Accelerometers - Pros & Cons

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Voltage Output IEPE Accelerometers 

This type of accelerometer features an integrated circuit within the Accelerometer converting the charge from the piezoelectric crystal before it leaves the sensor, this voltage can then be transmitted across a standard coaxial cable, as it is more stable and inherently immune to noise and interference from the cable. 

These kinds of accelerometers have a maximum operating temperature of 125ºC, with some high temperature variants of these accelerometers, which can withstand temperatures of up to 185ºC. There is also a water cooled accelerometer that can operate on surface temperatures in excess of 900ºC.

IEPE Accelerometers can be connected to the measuring equipment, or a computer with minimal interfacing/instrumentation, and does not require the charge amplifier. It is important that the Accelerometer is powered by a stable, constant current supply to reduce noise on the signal generated by the Accelerometer.
The disadvantage of low impedance accelerometers is that the sensor has an internally fixed range and time constant, potentially limiting their uses in some applications.



Operation at higher temperatures, up to 185°C for test and measurement accelerometers.  Requires more expertise to operate the system.
Direct connectivity to the majority of readout instruments, or vibration analysers. Fixed sensitivity. Range and time constant are fixed within the sensor.
More reliable. More expensive per unit
Signal can be driven down a longer cable without increased noise or loss of resolution. Lower operating temperature than a charge accelerometer
Can be operated from low cost constant current sources. Less robust
Integrated electronics can provide a higher output from a smaller mass  
Use wide range of cable types   
Less sensitive to dirt  
Signal power often built into DAQ systems  

Charge Output Accelerometers

In this type of accelerometer, a charge will be emitted proportional to the force applied on the piezoelectric accelerometer. This charge will be transmitted directly down the cable and will require special low noise cable, with a charge amplifier on the receiving end. Charge accelerometers have high impedance and are particularly suited to high temperature applications (more than 185°C) where IEPE Accelerometers could not be used.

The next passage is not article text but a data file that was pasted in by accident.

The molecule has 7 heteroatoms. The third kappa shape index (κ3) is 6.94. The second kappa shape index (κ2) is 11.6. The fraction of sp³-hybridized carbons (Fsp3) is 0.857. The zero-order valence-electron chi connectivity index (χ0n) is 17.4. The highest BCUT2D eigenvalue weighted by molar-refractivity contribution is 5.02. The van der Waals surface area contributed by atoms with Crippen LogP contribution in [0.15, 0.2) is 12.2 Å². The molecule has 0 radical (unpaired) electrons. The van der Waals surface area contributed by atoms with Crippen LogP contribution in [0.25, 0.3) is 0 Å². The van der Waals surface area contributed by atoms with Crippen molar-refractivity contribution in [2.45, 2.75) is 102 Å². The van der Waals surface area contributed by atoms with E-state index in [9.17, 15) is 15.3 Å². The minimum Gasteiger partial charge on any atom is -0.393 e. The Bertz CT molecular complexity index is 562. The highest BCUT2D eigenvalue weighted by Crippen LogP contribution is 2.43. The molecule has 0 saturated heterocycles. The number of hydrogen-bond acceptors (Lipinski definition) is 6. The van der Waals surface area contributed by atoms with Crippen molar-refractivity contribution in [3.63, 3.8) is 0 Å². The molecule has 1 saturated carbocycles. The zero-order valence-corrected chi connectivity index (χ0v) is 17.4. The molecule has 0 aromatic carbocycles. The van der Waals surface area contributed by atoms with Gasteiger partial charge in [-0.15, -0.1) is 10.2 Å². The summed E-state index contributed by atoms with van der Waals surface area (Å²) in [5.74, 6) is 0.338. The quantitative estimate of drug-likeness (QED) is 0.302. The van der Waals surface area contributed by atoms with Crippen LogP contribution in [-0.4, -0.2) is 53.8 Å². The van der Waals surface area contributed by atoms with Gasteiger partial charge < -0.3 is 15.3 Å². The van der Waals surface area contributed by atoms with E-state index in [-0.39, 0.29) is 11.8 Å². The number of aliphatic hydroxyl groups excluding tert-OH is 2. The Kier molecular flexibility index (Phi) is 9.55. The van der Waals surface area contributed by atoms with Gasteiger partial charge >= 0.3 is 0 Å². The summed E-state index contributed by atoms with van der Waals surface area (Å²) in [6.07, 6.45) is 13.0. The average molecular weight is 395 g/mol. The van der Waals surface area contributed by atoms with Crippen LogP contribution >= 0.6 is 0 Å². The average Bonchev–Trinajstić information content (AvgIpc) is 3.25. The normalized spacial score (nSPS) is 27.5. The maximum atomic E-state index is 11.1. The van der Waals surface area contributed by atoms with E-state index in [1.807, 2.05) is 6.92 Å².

It is important to note that due to the high impedance nature of these sensors, they require a low noise of cable to be used when connecting the sensor to the measurement equipment. This is due to the cable used having an effect on the signal; movement on the cable can distort this signal. It is also important to note that cable length will have a significant effect on the signal from the sensor, and it is advisable to have a short cable between the accelerometer and charge amplifier. Low noise charge amplifiers, or amplifiers with integrated low pass filters can be used, meaning that the signal from the charge amplifier useable without any further filtering.
The main advantage of a charge system over an IEPE system is the ability of the accelerometer to operate at higher temperatures. Charge systems are generally more versatile due to the time constant, gain and normalisation all being controlled from the charge amplifier. 



Operation at higher temperatures, up to 250°C for test and measurement accelerometers, and 400°C for industrial accelerometers. Noise from the cable affects results and reduces resolution – Must use Low Noise Cable.
More flexibility in adjusting the time constant, gain and normalisation via the charge amplifier. More costly with the requirement for additional instrumentation, and special low noise cables.
Extended low frequency response. High impedance nature of the signal makes it more vulnerable to noise. Ie, Sensitive to cable flex
Wider Dynamic Range Requires more expertise to operate the system.
Robust Sensitive to dirt on connectors
Lower cost per unit